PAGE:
It was two-and-a-bit years ago that the PCC of Swanvale Halt took an Away Day to consider the Mission Plan (we're not supposed to call them that now, apparently - they are Church Development Plans, not that it matters what you call them). Over that time my thinking about how to engage in this process has shifted, but it's still vital to bring the lay leadership of the church into the business of deciding its priorities, or it just won't work at all. We'd booked Peper Harow church, which is not far away from Swanvale Halt: a medieval church, decorated by the great Pugin, which dramatically caught fire on Christmas Eve 2007 and which underwent an incredibly expensive reconstruction resulting in an absolutely gorgeous fabric, like a medieval church but spanking new with pristine tiling and ceiling paintings. Half the pompous post-Reformation monuments were unsalvable, leaving only the odd bust and cherub, and a church which is strikingly clear of clutter. As the church is only occasionally used for services, it was always intended that it should be a 'diocesan resource' available for just such things as PCC Away Days.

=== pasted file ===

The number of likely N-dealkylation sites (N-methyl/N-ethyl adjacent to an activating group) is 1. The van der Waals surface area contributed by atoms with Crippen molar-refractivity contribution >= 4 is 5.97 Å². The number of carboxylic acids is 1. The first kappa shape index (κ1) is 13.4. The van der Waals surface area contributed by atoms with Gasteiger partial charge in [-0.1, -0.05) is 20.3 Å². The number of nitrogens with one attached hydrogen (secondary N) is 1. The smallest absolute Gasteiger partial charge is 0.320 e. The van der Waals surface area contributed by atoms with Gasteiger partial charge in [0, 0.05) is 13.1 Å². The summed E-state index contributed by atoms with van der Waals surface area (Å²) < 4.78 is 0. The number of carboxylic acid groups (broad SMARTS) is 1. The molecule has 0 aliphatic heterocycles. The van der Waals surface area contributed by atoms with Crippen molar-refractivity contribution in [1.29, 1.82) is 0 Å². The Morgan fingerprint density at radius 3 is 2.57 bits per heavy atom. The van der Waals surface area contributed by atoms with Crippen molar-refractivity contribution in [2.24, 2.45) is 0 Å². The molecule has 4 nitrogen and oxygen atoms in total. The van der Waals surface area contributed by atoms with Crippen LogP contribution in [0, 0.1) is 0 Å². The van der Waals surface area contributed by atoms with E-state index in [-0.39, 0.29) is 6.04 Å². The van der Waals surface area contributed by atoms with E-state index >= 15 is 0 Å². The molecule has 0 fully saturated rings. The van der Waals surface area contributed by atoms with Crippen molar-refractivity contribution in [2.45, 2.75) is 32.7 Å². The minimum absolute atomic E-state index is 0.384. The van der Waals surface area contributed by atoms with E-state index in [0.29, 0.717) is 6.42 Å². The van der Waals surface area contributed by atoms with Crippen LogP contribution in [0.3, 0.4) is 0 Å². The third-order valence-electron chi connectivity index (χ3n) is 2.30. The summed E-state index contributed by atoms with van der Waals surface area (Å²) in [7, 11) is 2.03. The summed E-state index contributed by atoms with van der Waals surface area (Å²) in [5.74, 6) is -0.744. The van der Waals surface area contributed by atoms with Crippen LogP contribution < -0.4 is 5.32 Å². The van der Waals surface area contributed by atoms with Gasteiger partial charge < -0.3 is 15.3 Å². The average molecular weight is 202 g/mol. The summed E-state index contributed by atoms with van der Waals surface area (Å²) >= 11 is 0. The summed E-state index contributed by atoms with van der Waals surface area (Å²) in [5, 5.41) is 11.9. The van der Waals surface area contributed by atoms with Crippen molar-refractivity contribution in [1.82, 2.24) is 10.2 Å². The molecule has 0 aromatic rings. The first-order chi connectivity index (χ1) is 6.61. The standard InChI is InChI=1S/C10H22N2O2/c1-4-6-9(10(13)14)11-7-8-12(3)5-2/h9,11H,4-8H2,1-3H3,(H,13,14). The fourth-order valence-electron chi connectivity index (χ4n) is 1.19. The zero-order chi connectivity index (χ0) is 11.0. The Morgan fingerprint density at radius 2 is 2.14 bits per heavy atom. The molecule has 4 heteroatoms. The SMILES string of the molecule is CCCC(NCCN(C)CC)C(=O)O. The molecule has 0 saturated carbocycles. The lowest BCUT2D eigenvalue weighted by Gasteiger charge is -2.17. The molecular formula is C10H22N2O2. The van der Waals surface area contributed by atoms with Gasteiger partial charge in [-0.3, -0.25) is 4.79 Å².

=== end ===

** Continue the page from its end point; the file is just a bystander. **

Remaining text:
One of the delights of Peper Harow's restoration, as well as its loo and kitchenette, is underfloor heating. I have felt this working, but it hasn't worked as reliably as one might hope. It wasn't working this Saturday; the churchwarden had helpfully put in heaters on Friday afternoon, but as I set out from my house the car thermometer dropped from 1 degree to freezing to minus-1. Oh dear.
In fact the chill outside made the environment within the building seem all the more palatable, and it's a beautiful setting, amid the Surrey fields. As the sun got going and the time came to 'break into small groups' various Swanvale Halt members decided they were more comfortable out in the churchyard in the increasingly warm late-winter sunshine than in the church itself.
Everyone expressed a great deal of satisfaction with the day. It was good that Rev Facilitator was able to be with us again as he was in 2015, guiding us with gentle encouragement (shame he's retiring). He thinks we've come quite a long way and seem more energised and forward-looking than in the past. I now have a sheaf of papers to batter into some kind of report so that we can take it forward. A job for tomorrow ...